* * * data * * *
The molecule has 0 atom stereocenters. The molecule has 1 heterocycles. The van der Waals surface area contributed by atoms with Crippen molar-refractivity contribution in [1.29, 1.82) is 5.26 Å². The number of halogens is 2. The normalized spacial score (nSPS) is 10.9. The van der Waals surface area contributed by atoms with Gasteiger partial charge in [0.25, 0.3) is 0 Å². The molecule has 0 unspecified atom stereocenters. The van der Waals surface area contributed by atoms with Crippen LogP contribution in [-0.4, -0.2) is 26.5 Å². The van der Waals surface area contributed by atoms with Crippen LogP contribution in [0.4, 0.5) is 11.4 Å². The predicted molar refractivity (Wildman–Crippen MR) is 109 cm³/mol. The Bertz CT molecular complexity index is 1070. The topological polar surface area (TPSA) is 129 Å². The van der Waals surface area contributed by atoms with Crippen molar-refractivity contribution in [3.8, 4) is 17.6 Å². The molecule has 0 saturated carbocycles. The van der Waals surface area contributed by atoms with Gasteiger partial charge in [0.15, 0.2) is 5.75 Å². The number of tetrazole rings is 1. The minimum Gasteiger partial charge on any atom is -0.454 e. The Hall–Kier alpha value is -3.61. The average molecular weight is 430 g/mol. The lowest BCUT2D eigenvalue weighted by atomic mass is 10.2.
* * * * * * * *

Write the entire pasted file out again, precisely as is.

The molecule has 0 atom stereocenters. The molecule has 1 heterocycles. The van der Waals surface area contributed by atoms with Crippen molar-refractivity contribution in [1.29, 1.82) is 5.26 Å². The number of halogens is 2. The normalized spacial score (nSPS) is 10.9. The van der Waals surface area contributed by atoms with Gasteiger partial charge in [0.25, 0.3) is 0 Å². The molecule has 0 unspecified atom stereocenters. The van der Waals surface area contributed by atoms with Crippen LogP contribution in [-0.4, -0.2) is 26.5 Å². The van der Waals surface area contributed by atoms with Crippen LogP contribution in [0.4, 0.5) is 11.4 Å². The predicted molar refractivity (Wildman–Crippen MR) is 109 cm³/mol. The Bertz CT molecular complexity index is 1070. The topological polar surface area (TPSA) is 129 Å². The van der Waals surface area contributed by atoms with Crippen molar-refractivity contribution in [3.8, 4) is 17.6 Å². The molecule has 0 saturated carbocycles. The van der Waals surface area contributed by atoms with Gasteiger partial charge in [0.15, 0.2) is 5.75 Å². The number of tetrazole rings is 1. The minimum Gasteiger partial charge on any atom is -0.454 e. The Hall–Kier alpha value is -3.61. The average molecular weight is 430 g/mol. The lowest BCUT2D eigenvalue weighted by atomic mass is 10.2.